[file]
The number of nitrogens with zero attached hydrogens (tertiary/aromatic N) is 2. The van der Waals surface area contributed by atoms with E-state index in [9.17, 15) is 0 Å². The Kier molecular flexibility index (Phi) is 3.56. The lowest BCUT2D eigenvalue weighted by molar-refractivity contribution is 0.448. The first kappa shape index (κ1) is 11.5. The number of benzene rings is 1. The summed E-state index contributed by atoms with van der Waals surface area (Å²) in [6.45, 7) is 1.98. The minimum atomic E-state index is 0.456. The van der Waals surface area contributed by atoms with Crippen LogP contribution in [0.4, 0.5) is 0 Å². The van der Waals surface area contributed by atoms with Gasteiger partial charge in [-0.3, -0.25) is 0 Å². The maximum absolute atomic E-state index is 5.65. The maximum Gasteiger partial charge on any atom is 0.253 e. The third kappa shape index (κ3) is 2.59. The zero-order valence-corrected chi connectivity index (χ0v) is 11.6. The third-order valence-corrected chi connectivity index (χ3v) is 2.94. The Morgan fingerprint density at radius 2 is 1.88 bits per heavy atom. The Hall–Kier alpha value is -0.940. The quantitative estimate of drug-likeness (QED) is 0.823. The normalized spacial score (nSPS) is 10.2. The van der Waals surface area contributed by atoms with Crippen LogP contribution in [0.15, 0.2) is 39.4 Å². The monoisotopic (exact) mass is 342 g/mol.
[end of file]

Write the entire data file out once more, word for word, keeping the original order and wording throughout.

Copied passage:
The number of nitrogens with zero attached hydrogens (tertiary/aromatic N) is 2. The van der Waals surface area contributed by atoms with E-state index in [9.17, 15) is 0 Å². The Kier molecular flexibility index (Phi) is 3.56. The lowest BCUT2D eigenvalue weighted by molar-refractivity contribution is 0.448. The first kappa shape index (κ1) is 11.5. The number of benzene rings is 1. The summed E-state index contributed by atoms with van der Waals surface area (Å²) in [6.45, 7) is 1.98. The minimum atomic E-state index is 0.456. The van der Waals surface area contributed by atoms with Crippen LogP contribution in [0.4, 0.5) is 0 Å². The van der Waals surface area contributed by atoms with Gasteiger partial charge in [-0.3, -0.25) is 0 Å². The maximum absolute atomic E-state index is 5.65. The maximum Gasteiger partial charge on any atom is 0.253 e. The third kappa shape index (κ3) is 2.59. The zero-order valence-corrected chi connectivity index (χ0v) is 11.6. The third-order valence-corrected chi connectivity index (χ3v) is 2.94. The Morgan fingerprint density at radius 2 is 1.88 bits per heavy atom. The Hall–Kier alpha value is -0.940. The quantitative estimate of drug-likeness (QED) is 0.823. The normalized spacial score (nSPS) is 10.2. The van der Waals surface area contributed by atoms with Crippen LogP contribution in [0.15, 0.2) is 39.4 Å². The monoisotopic (exact) mass is 342 g/mol.